Re: [CH] To boldly go...

Rich McCormack (macknet@cts.com)
Fri, 29 May 1998 07:40:44 -0700

YYZkid@aol.com wrote:
> 
> Rich wrote:

> >My chipotles have always come out pungent and smokey without a hint
> >of bitterness.  Smoking meat or sausages and smoking chiles is not
> >the same thing.  Trust me, a handfull of soggy hickory chips ainít
> >gonna make it!
> 
> What might cause the jalapeno to take on a pungent flavor rather than a
>  smooth, woodsy character? Anyone? Bueller? Bueller?  :)

Poor choice of word on my part...when I think pungent, I think hot 
and pleasant spicyness where others think negative acridness.  So, 
disregard my previous use of pungent and substitute "hot, spicy, 
and pleasant smokyness.

> This still doesn't change the fact that noxious chemicals are being deposited
>  onto said chiles. I found it hard to believe, too, but the proof is in the
>  tasting. Skepticism aside, it is definitely worth a try.
> 
> My point? Some of the world's greatest sauces were unquestionably the result
>  of numerous prior failures. It would serve us well in the cooking world to
>  keep an open mind while we search for the ultimate recipe, whether you're a
>  well-versed chile freak or an everyday, common "BBQ chef."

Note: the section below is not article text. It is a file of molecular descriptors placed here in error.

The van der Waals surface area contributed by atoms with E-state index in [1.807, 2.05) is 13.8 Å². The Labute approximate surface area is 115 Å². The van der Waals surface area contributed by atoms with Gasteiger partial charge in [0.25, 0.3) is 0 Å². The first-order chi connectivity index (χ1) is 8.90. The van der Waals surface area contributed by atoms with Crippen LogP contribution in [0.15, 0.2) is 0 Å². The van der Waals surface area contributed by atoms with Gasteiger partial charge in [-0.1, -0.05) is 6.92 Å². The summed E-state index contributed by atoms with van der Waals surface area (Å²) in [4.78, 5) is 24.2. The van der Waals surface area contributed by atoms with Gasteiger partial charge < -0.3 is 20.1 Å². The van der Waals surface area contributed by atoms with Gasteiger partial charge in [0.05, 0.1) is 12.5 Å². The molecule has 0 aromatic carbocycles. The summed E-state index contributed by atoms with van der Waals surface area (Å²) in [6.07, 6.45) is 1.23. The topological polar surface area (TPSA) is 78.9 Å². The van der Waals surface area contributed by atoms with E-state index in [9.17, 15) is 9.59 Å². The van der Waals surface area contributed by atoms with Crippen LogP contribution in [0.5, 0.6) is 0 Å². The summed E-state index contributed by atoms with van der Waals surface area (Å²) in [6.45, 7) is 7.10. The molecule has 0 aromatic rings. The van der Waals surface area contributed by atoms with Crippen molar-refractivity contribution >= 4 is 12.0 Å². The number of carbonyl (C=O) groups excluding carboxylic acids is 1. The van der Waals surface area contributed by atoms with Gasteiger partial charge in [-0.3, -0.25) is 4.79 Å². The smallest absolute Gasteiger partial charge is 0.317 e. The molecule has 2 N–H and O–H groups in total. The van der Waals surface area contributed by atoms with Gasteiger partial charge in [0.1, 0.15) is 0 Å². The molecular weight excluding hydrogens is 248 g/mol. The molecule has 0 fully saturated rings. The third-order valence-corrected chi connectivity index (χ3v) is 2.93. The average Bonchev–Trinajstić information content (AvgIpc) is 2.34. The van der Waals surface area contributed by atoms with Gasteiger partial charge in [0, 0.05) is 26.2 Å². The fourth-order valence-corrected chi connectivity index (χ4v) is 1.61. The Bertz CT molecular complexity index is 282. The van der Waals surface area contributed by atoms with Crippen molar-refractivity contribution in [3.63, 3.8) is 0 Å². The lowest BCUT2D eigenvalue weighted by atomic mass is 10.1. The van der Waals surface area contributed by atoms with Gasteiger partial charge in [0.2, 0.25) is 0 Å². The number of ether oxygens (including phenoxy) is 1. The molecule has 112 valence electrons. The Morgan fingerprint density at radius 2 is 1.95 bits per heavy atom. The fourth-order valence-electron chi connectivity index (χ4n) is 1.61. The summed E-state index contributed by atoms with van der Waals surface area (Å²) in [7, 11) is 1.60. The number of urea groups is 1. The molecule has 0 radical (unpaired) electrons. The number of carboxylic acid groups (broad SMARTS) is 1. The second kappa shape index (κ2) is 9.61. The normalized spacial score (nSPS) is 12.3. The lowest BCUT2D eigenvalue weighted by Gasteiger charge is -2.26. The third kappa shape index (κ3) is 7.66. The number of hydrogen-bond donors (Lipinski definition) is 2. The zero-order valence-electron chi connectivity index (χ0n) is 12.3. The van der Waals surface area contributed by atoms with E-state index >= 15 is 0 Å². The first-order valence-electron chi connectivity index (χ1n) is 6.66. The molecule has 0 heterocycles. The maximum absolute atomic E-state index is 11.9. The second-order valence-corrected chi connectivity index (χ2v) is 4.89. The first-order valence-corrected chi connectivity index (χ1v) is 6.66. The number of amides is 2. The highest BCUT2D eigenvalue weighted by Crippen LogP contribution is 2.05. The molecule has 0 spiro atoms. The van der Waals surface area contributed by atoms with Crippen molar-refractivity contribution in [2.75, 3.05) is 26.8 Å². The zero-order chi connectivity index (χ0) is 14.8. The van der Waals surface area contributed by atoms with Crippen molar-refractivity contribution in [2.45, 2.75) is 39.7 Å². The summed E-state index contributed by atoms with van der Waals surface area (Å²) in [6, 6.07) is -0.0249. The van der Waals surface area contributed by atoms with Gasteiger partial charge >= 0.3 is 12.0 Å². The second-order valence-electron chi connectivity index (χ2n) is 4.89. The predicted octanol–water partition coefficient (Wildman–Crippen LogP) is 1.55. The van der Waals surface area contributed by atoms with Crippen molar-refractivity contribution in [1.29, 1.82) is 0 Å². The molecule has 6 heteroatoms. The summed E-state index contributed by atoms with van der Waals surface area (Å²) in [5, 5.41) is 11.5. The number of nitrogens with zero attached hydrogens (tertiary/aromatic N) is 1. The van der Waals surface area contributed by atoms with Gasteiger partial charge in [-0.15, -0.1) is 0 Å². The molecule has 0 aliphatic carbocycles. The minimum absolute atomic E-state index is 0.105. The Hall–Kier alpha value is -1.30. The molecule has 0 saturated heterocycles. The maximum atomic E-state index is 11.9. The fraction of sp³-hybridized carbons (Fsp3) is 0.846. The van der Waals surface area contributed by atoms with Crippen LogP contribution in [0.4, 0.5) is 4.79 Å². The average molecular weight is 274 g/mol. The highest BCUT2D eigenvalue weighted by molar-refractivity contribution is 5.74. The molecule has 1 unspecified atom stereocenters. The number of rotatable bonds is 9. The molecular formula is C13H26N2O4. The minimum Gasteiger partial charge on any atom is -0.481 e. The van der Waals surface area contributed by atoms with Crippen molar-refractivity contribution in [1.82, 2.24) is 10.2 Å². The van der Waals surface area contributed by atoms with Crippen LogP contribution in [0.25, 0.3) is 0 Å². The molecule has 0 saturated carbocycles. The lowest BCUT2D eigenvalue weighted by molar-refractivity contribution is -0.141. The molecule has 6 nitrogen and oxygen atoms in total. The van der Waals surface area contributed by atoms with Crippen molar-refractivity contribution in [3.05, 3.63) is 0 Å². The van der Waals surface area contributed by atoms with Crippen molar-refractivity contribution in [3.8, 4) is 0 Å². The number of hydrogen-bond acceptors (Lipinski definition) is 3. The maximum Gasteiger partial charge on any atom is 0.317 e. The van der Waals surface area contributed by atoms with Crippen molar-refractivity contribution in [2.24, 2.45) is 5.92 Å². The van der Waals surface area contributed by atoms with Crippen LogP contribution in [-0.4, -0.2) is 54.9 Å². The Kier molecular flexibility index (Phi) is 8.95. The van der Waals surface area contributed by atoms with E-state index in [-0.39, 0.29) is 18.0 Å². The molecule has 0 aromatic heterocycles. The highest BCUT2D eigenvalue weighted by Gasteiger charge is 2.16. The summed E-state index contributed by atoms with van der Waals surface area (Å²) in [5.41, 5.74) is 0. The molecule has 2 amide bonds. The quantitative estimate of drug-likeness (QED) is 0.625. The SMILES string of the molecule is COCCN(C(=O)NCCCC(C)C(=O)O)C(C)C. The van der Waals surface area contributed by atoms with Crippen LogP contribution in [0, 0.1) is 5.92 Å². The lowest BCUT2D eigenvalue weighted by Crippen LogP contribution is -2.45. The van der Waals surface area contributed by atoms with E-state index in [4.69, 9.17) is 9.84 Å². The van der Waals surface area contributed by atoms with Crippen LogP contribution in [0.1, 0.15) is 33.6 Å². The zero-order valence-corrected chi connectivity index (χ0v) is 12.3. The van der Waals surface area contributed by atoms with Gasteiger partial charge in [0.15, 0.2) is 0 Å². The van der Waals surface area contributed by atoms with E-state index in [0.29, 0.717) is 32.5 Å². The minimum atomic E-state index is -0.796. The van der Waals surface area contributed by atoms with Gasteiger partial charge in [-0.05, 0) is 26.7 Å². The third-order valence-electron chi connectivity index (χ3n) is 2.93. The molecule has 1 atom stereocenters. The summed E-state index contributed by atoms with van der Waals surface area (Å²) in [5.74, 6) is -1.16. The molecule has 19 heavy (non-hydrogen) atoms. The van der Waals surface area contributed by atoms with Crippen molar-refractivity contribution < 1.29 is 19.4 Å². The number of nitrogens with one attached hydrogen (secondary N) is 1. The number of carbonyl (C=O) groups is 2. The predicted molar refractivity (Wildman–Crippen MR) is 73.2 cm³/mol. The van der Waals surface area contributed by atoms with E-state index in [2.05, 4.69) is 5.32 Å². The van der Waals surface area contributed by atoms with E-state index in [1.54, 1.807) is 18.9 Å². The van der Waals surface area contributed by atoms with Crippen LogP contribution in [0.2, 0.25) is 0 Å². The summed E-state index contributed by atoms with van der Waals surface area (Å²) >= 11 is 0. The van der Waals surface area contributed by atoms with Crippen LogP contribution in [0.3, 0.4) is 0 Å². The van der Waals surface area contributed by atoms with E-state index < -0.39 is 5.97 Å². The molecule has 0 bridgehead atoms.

I think you missed my point, probably because I didn't present it very 
well.  There is no relationship between smoking chiles and BBQing meat
other than the fact that a BBQ can be used as a makeshift smoker for 
making chipotles.  The only comparison to smoking chiles and smoking 
meat that I can think of might be cold smoking sausages, hams, etc.  
When one is BBQing, there is more than mere wood smoke present, 'cause 
you're adding fat to the fire...literaly; and, I've seen it mentioned 
that the smoke from the burning fat and meat juices might be a source 
of negative health consequences...not that I'm going to let a little 
thing like negative health consequences stop me from BBQing.  With 
chiles, it's just low heat and smoke...no fat.  Also, with BBQ the 
last thing you want the meat to do is shrivel up and dry out...with 
chiles that's exactly what you want.  

If you have web browsing capabilities (Is there anyone who doesn't 
now days?), pay a visit to my webpages (completely non-commercial, 
no sales pitch...well, other than a little political opinion, but you 
don't have to follow those links).  Follow the chiles.  I describe a 
simple way to make chipotles and offer a recipe for making Chipotles 
en Adobo.  FWIW -- pureed Chipotles en Adobo is my favorite BBQ sauce.

-- 
Rich McCormack (Poway, CA) macknet@cts.com

Who is Rich McCormack?  Find out at:
http://www.free.cts.com/crash/m/macknet/